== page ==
Thiruvananthapuram: The raging fire in Manipur has dimmed the Bharatiya Janata Party’s (BJP) plans to build bridges with the Christian community in down south Kerala.
Leaders of mainstream church denominations, who had a few months back responded positively to signals from the BJP leadership, have been unequivocal in voicing their deep anguish and frustration over the failure of the central and state governments to restore peace in Manipur.
A feeling is strong in church establishments that tribal Christians are at the receiving end of the violence in Manipur.
Arch Bishop Mar Joseph Pamplany of Thalassery
Brimming with confidence infused by the party’s breakthrough in assembly polls in the north-east earlier this year, Kerala’s ever-desperate BJP leadership honed a plan to warm up to the electorally crucial Christian community in Kerala.
The party also received a glimmer of hope as a senior Catholic bishop stated that there was no reason why the Christians should shy away from the BJP if supporting that party served their interests. Arch Bishop Mar Joseph Pamplany of Thalassery Arch Diocese had qualified the offer with a caveat that the community could think of backing the BJP in elections if the Centre took measures to scale up the falling prices of natural rubber.
Large sections of Christian families in rural stretches across the state eke out a living by growing rubber and an assortment of commercial crops in their small farm holdings. The steadily sliding price of rubber and other commodities is a threat to their livelihood.
The BJP’s state leadership lapped up the bishop’s statement like ‘manna in the wilderness,’ piously wishing that a promising trail has been blazed before the party to make an electoral breakthrough in the state.
The party also received a vicarious sense of triumph when Congress stalwart A K Antony’s son Anil Antony joined the BJP.
The BJP state leadership, which has earned a reputation for lack of imagination and political sagacity, took these developments as the beginning of a process.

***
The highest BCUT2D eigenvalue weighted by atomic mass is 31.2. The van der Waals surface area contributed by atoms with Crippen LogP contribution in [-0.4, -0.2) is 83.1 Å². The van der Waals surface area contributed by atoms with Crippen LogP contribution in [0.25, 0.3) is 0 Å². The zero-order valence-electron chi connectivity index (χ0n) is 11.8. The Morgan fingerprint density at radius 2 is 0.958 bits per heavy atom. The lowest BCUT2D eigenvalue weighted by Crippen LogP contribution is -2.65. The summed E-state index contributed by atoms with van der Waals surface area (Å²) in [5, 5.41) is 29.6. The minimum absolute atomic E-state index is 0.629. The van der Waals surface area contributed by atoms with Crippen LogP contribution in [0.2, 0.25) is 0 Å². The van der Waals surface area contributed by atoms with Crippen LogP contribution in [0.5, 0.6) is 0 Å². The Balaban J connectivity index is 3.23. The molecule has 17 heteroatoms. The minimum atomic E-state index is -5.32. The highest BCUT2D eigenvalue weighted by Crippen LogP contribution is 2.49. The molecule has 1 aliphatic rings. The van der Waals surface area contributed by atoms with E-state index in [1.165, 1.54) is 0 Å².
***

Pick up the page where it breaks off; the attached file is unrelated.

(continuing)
Taking the process forward the party leaders soon started calling on senior bishops of various church denominations. Though visitors were received by the prelates with an utmost curtsey, they could not wrest any assurance whatsoever that would make the party’s electoral prospects a shade rosier.
The staggered violence in Manipur has seriously hampered the saffron party’s confidence-building exercise with the Christian establishments in the electorally jinxed state, ahead of the Lok Sabha polls early next year.
Interestingly, it was bishop Pamplany himself to first lashed out at the BJP over violence and arson in Manipur.
This was followed by Kerala Catholic Bishops Council (KCBC) castigating the BJP’s top brass. The bishop’s forum, which enjoys considerable clout over the community, alleged that Christians belonging to various tribes in Manipur have been the prime target of violence, besides vandalizing and burning scores of community institutions. All these happened, KCBC alleged, while the Centre and the state administrations remained a mute witnesses. The bishops’ forum has called upon the community to come out expressing solidarity with the ‘suffering people’ of Manipur.
Heads of non-Catholic churches have also expressed serious concern over the Manipur clashes.
The BJP’s Christian outreach in Kerala is borne out by the fact that it would be well neigh impossible for the party to win elections by entirely banking on the Hindus.
Kerala’s political and demographic metrics are heavily loaded against achieving a breakthrough soon. Muslim and Christian communities together account for close to 50 percent of Kerala’s population. The Hindu community is deeply divided in the state, whose political affiliations are mostly with the CPI(M) and the Congress.
As expected, Congress and the CPI (M) have seized on the Manipur violence to run down the BJP to deter the Christian community from any engagement with the saffron party.
Since its national ascendance under the leadership of Prime Minister Narendra Modi, the BJP has weaned away a good chunk of Hindus from other parties. But that constituency is too inadequate to make an electoral breakthrough. It was in this helpless scenario, the party started to search for allies beyond its core constituency.